Guns seized from home of man who killed WCH native

The Associated Press



KIRKERSVILLE, Ohio (AP) — Authorities have found more than 60 guns at the home of an Ohio man who fatally shot three people, including his former girlfriend as well as a new police chief who was a native of Washington Court House.

The Newark Advocate reports the guns were found at 43-year-old Thomas Hartless’ home just hours after he killed Kirkersville Police Chief Steven Eric DiSario, nurse Marlina Medrano and nurse’s aide Cindy Krantz at a nursing home before killing himself.

Funerals are scheduled Friday for Medrano and Saturday for DiSario. A memorial service was held Wednesday for Krantz.

The slain police chief, Steven Eric Disario, a 1997 Washington High School graduate, had headed the Kirkersville Police Department for only about three weeks, Licking County Sheriff Randy Thorp said. Disario was shot on a street near the Pine Kirk Care Center, and the two employees and the gunman were found dead inside, Thorp said.

Disario, 36, was a father of six children, with a seventh on the way, the sheriff said.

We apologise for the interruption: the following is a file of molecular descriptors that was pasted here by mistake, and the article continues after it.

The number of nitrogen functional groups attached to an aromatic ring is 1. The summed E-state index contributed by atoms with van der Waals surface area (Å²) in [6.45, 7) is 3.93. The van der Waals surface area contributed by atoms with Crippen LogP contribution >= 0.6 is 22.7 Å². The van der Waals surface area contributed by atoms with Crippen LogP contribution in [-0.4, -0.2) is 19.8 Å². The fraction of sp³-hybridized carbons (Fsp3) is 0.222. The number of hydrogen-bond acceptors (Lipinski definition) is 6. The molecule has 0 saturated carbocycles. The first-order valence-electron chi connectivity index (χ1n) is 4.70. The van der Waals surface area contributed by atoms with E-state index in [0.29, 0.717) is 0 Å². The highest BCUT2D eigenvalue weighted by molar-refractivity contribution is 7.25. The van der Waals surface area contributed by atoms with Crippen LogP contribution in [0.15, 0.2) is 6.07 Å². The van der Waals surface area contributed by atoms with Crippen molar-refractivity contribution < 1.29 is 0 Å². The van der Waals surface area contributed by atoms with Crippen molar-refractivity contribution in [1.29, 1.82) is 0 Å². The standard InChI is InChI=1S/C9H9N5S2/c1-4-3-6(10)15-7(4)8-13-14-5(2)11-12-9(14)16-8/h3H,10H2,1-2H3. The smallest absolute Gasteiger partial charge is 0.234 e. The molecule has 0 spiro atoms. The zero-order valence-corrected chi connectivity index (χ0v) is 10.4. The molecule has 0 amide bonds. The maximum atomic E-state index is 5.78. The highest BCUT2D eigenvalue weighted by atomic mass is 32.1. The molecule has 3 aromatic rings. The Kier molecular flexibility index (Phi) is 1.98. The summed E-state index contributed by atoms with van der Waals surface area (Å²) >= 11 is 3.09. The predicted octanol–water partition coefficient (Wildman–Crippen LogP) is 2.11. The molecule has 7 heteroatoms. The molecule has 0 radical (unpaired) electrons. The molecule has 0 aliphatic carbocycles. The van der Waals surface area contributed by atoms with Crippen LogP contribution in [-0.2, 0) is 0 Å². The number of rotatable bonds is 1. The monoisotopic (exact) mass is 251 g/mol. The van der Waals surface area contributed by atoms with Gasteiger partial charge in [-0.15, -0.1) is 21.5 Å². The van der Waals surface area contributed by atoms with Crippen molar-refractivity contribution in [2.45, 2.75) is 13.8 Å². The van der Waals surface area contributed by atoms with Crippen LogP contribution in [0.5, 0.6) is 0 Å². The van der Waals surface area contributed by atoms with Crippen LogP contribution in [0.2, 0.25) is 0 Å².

Thorp called it a hard day for all.

“We’ve lost a police officer. It’s just a tragic event,” he said. “I guess the only peace of mind is that the threat is over.”

By early afternoon, flowers and flags appeared in an impromptu memorial outside the village police hall.

Disario was responding to a report of a man with a gun, and his last radio communication said he had the man in sight, Thorp said.

Responding officers found Disario on the street and then investigated a report of a gunman at the nursing home, Thorp said.

Some nursing home residents barricaded themselves during the shooting, but none of them was injured, he said.

The shooting closed down the main street in the village, which was flooded with police officers from several surrounding agencies and with ambulances. The village of about 500 residents is roughly 25 miles east of Columbus.

“This is a really small town, and everybody knows everybody,” Kirkersville resident Debbie Messer told the Columbus Dispatch. “These things don’t happen here.”

The state Bureau of Criminal Investigation is leading the probe into what happened.


The Associated Press